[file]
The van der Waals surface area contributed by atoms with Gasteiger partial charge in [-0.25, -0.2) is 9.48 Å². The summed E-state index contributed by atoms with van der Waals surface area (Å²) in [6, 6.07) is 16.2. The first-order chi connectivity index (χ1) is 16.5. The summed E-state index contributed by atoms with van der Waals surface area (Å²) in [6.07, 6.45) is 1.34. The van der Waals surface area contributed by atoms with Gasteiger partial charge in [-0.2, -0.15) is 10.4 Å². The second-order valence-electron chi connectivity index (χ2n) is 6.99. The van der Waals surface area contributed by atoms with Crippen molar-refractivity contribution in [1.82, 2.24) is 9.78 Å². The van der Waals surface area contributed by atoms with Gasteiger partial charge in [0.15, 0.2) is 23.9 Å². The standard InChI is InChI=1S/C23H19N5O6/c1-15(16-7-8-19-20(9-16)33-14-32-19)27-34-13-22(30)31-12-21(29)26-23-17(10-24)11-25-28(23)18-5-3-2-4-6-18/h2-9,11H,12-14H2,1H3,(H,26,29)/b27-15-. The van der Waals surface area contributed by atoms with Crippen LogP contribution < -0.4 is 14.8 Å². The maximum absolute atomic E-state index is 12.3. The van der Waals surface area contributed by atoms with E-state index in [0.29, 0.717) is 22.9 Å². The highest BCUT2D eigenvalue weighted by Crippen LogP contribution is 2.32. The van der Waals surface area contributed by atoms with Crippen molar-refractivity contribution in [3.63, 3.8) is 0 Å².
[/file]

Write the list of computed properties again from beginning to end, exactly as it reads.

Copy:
The van der Waals surface area contributed by atoms with Gasteiger partial charge in [-0.25, -0.2) is 9.48 Å². The summed E-state index contributed by atoms with van der Waals surface area (Å²) in [6, 6.07) is 16.2. The first-order chi connectivity index (χ1) is 16.5. The summed E-state index contributed by atoms with van der Waals surface area (Å²) in [6.07, 6.45) is 1.34. The van der Waals surface area contributed by atoms with Gasteiger partial charge in [-0.2, -0.15) is 10.4 Å². The second-order valence-electron chi connectivity index (χ2n) is 6.99. The van der Waals surface area contributed by atoms with Crippen molar-refractivity contribution in [1.82, 2.24) is 9.78 Å². The van der Waals surface area contributed by atoms with Gasteiger partial charge in [0.15, 0.2) is 23.9 Å². The standard InChI is InChI=1S/C23H19N5O6/c1-15(16-7-8-19-20(9-16)33-14-32-19)27-34-13-22(30)31-12-21(29)26-23-17(10-24)11-25-28(23)18-5-3-2-4-6-18/h2-9,11H,12-14H2,1H3,(H,26,29)/b27-15-. The van der Waals surface area contributed by atoms with Crippen LogP contribution < -0.4 is 14.8 Å². The maximum absolute atomic E-state index is 12.3. The van der Waals surface area contributed by atoms with E-state index in [0.29, 0.717) is 22.9 Å². The highest BCUT2D eigenvalue weighted by Crippen LogP contribution is 2.32. The van der Waals surface area contributed by atoms with Crippen molar-refractivity contribution in [3.63, 3.8) is 0 Å².